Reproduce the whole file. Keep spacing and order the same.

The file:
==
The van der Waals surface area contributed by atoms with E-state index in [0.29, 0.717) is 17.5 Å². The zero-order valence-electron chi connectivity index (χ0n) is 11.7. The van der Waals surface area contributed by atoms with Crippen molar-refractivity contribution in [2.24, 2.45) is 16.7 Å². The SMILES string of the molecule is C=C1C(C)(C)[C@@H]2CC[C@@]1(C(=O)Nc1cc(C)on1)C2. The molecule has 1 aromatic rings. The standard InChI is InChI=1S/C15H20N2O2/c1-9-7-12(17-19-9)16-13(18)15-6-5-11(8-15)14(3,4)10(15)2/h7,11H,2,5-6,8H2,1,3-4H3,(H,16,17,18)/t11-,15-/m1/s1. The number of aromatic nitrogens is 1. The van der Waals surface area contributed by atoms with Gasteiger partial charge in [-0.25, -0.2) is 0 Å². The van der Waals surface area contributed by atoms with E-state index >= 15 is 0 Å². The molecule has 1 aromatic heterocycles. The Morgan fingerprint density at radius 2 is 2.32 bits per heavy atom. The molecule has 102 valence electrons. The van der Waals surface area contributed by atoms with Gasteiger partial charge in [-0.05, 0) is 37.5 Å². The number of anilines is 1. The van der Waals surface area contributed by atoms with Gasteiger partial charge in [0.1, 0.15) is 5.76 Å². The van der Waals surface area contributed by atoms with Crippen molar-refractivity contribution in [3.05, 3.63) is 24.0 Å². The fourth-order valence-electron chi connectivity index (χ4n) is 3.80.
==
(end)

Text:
The van der Waals surface area contributed by atoms with E-state index in [0.29, 0.717) is 17.5 Å². The zero-order valence-electron chi connectivity index (χ0n) is 11.7. The van der Waals surface area contributed by atoms with Crippen molar-refractivity contribution in [2.24, 2.45) is 16.7 Å². The SMILES string of the molecule is C=C1C(C)(C)[C@@H]2CC[C@@]1(C(=O)Nc1cc(C)on1)C2. The molecule has 1 aromatic rings. The standard InChI is InChI=1S/C15H20N2O2/c1-9-7-12(17-19-9)16-13(18)15-6-5-11(8-15)14(3,4)10(15)2/h7,11H,2,5-6,8H2,1,3-4H3,(H,16,17,18)/t11-,15-/m1/s1. The number of aromatic nitrogens is 1. The van der Waals surface area contributed by atoms with Gasteiger partial charge in [-0.25, -0.2) is 0 Å². The van der Waals surface area contributed by atoms with E-state index >= 15 is 0 Å². The molecule has 1 aromatic heterocycles. The Morgan fingerprint density at radius 2 is 2.32 bits per heavy atom. The molecule has 102 valence electrons. The van der Waals surface area contributed by atoms with Gasteiger partial charge in [-0.05, 0) is 37.5 Å². The number of anilines is 1. The van der Waals surface area contributed by atoms with Gasteiger partial charge in [0.1, 0.15) is 5.76 Å². The van der Waals surface area contributed by atoms with Crippen molar-refractivity contribution in [3.05, 3.63) is 24.0 Å². The fourth-order valence-electron chi connectivity index (χ4n) is 3.80.